The opening scene of Excision is one of the most unsettling things I’ve seen in recent years: in a florescent lit blue room sit two images of lead actress Annalynne McCord, both identical aside from the fact that one is beaten to a bloody pulp. As she sits there spitting blood and starts convulsing, her counterpart watches, becoming more and more aroused, until they both reach fever pitch and our lead character, the disturbed and confused Pauline, wakes up. As we return to this dream room again and again throughout the film, the images become more and more shocking, but they’re not meant to be nightmares: Excision is, above all, a portrait of a mind that is far more broken than the people around it realise, and these are her sex dreams.
Played with intense awkwardness by AnnaLynne McCord, Pauline is a mess of contradictions and impulses wrapped up in the body of a teenage girl going through one bitch of a puberty. Her domineering mother (a fantastic Traci Lords) is insisting she goes to cotillion; her father is passive to the point of barely existing; they’re forcing her to go to counseling sessions with their priest who is telling her she’s going to hell; and her sister, who she loves, has Cystic Fibrosis and is slowly becoming more and more ill. On top of this, her obsession with bodily functions – blood, germs and STDs and the like – are alienating her from people at school, and her career plans to become a surgeon are starting to take on a more sinister edge.
In case you couldn’t tell from that synopsis, Excision is a bit of a mess. It veers wildly in tone from scene to scene, has a hyperreal brightness to it that makes scenes that should be delicate and sensitive seem garish and crass, and the aforementioned dream sequences that punctuate the film seem to exist for no reason other than to provoke. At its best though, all these elements work quite miraculously in the films favour, and for one simple reason – writer/director Richard Bates, Jr. cares deeply about the story he’s telling. Pauline is sick, fucked-up, and possibly beyond saving, but Bates loves her anyway, and he instils every scene, and particularly those with her family, with an emotion that’s rare in such films.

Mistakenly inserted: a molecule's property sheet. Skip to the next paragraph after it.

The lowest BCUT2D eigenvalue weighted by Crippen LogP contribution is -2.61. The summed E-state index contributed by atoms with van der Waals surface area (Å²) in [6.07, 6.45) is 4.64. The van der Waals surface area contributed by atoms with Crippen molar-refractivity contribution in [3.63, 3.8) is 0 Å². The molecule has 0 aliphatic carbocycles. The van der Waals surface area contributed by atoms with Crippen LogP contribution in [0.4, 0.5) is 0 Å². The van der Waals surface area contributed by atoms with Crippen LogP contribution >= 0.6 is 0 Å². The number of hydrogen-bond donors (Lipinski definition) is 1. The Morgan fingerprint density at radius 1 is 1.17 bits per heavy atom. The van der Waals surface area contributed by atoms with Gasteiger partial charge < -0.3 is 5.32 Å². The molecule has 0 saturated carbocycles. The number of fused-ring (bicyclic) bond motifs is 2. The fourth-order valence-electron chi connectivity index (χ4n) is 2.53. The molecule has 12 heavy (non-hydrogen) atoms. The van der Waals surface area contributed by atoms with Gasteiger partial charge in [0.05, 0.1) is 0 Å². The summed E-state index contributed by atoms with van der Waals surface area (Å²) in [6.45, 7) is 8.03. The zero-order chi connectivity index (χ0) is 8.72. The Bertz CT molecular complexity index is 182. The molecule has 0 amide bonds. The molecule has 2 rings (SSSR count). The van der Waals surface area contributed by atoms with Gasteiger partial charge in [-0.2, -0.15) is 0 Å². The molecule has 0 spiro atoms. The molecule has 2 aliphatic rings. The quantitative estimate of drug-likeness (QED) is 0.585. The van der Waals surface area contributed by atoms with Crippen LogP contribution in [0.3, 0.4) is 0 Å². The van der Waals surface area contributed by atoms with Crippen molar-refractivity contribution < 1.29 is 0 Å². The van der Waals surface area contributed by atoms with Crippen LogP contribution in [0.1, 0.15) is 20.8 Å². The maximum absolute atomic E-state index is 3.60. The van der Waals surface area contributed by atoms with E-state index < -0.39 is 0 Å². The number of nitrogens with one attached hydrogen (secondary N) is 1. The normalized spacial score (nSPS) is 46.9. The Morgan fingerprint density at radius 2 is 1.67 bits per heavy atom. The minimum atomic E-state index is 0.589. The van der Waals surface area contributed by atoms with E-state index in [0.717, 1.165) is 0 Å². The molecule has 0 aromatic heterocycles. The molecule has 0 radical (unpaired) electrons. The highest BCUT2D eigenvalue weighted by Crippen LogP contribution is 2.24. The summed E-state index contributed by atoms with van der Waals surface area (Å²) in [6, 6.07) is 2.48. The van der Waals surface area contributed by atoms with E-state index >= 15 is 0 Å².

The genuine feeling in the family scenes is aback-taking – one scene in which her mother tells her sister that one of her best friends has died of the disease that will eventually kill her completely floored me. Bates wields emotion like a blunt weapon, but when it does hit, it’s hard and ugly, and extremely effective. Pauline wouldn’t be nearly as interesting as she is if she was a typical moody teenager who hated her family and needlessly provoked people at school and had gross skin – instead, her deep love for her sister and her desperate need for her mother’s approval are her main motivators.
That’s not to say it’s a delicately drawn family drama disguised as a horror movie. Nothing is delicate here, and more tender moments wrestle for screen time with scenes of dead pigeon surgery, ipecac chugging, and John Waters, Ray Wise, and Malcolm McDowell camping it up. In both look at feel, it reminds me of Lucky McKee’s underrated 2001 horror May, which told a story about a lonely girl so obsessed with finding a friend that she decided to make one. It was a sad, downbeat sort of horror film, but continually interrupted its pathos with Anna Faris being a hilarious lesbian horndog. It shouldn’t work, but somehow it does. Both those films find a groove in never quite finding a groove, and both those films ask you to care about a character who at first seems deeply unlikeable. It won’t be for many, but those who can stomach it might find something to love buried amongst the gore.